extremely close focal distances -- a handfull of mm.

    It is not well known, but lenses can only be designed for best
    performance at one set of coordiante distance pairs; where one
    coordinate is the front focal distance (entrance pupil to object) and
    the other is the back focal distance (exit pupil to image 'plane'). At
    any other combination of distances, spherical aberation is worse.
    No disagreement (as shown above).

    MitchAlsup, Oct 7, 2005
  13. Siddhartha Jain

    Bob Salomon Guest

    That is why some lenses have a floating element.
    Bob Salomon, Oct 7, 2005
  14. Indeed; which is why the very highest resolution lenses (microscope
    lenses, and those in chip fabrication) are designed to work at a fixed
    pair of conjugate distances.

    BTW, the "handful of mm" for microscope lenses goes down to about 0.1mm
    for high magnification varieties. Not a lot of working distance!

    David Littlewood, Oct 7, 2005
  15. Siddhartha Jain

    Gormless Guest

    It should therefore be asked - why did you spend so much money on it without
    truly understanding it? It's hardly a cheap bargain lens.
    Gormless, Oct 7, 2005
  16. Siddhartha Jain

    Jer Guest

    Does every decision from others have to fit your particular profile of
    understanding to garner your acceptance? We don't really care if any of
    our decisions are acceptable to you, they need only be acceptable to us.
    Jer, Oct 7, 2005
  17. Which is why typical microscopes focus by keeping all the optical
    elements fixed and moving the subject into the focal plane.
    Not to mention oil immersion lenses.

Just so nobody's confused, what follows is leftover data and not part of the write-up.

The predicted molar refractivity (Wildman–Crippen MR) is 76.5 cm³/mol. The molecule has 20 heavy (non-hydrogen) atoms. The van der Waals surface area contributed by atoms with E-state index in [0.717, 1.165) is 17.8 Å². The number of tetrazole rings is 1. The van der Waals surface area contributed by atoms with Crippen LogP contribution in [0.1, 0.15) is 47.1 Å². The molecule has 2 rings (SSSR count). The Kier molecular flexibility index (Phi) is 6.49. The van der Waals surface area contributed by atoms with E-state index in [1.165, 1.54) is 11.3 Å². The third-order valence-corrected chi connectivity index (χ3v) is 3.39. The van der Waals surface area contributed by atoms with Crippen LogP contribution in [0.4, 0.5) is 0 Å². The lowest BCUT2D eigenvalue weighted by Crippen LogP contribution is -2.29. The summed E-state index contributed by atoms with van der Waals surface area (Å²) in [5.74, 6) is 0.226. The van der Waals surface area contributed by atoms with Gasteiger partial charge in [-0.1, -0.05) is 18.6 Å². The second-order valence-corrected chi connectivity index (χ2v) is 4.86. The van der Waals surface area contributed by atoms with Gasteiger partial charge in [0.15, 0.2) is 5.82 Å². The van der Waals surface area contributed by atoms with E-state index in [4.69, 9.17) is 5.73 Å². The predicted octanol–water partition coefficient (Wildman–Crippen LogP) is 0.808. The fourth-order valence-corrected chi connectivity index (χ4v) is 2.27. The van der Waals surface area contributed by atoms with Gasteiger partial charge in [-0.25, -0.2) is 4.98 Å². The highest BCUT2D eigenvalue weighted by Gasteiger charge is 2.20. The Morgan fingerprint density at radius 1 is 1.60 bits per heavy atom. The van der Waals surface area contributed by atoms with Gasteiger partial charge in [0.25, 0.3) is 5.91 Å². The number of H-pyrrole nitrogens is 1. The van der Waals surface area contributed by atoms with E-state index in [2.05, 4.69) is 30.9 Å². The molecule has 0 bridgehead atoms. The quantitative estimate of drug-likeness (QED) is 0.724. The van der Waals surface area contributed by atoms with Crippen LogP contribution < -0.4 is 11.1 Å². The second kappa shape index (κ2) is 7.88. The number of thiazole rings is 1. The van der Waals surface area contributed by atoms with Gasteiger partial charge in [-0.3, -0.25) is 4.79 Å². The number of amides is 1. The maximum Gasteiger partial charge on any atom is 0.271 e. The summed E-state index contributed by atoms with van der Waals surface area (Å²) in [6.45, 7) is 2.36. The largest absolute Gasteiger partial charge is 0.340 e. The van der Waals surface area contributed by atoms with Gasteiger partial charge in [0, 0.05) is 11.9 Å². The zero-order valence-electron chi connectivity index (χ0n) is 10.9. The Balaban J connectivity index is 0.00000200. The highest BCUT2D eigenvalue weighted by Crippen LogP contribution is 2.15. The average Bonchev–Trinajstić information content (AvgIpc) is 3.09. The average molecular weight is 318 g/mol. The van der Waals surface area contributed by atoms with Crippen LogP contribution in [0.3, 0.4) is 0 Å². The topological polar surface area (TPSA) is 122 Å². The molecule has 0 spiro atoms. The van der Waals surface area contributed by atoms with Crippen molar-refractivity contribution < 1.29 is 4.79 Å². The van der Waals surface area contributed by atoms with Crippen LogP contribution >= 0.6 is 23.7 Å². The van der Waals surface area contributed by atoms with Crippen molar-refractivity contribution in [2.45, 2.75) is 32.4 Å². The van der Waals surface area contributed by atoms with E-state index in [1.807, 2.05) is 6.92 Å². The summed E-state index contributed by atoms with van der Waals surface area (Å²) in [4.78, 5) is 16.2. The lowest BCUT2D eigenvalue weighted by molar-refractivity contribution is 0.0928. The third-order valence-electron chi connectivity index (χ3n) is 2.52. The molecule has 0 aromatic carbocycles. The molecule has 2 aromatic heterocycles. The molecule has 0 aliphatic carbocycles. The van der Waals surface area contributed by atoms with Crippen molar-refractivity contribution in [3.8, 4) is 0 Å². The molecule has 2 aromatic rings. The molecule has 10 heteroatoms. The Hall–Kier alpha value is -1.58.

Of course, for imaging Small Things, the pesky wave nature of light
    eventually becomes sufficiently annoying, so we switch to electrons

    Daniel Silevitch, Oct 8, 2005
  18. Siddhartha Jain

    Mark² Guest

    Not so.
    My Canon 100mm 2.8 macro is one of the sharpest lenses available, and it
    focuses to infinity quite handily.
    Many lenses mark their closest focusing distance, but instead of saying
    "closest focusing distance: .4 meters", they say "Macro: .4 meters."

    -Always seemed rather unnecessarily confusing.
    Mark², Oct 8, 2005
  19. Siddhartha Jain

    Mark² Guest

    -Perhaps the sales person was a 16 year-old cutie, and Bret was too
    distracted to read the fine print??
    Mark², Oct 8, 2005
  20. Siddhartha Jain

    Mark² Guest

    -And it does 1:1...
    Mark², Oct 8, 2005
    1. Advertisements

Ask a Question

Want to reply to this thread or ask your own question?

You'll need to choose a username for the site, which only take a couple of moments (here). After that, you can post your question and our members will help you out.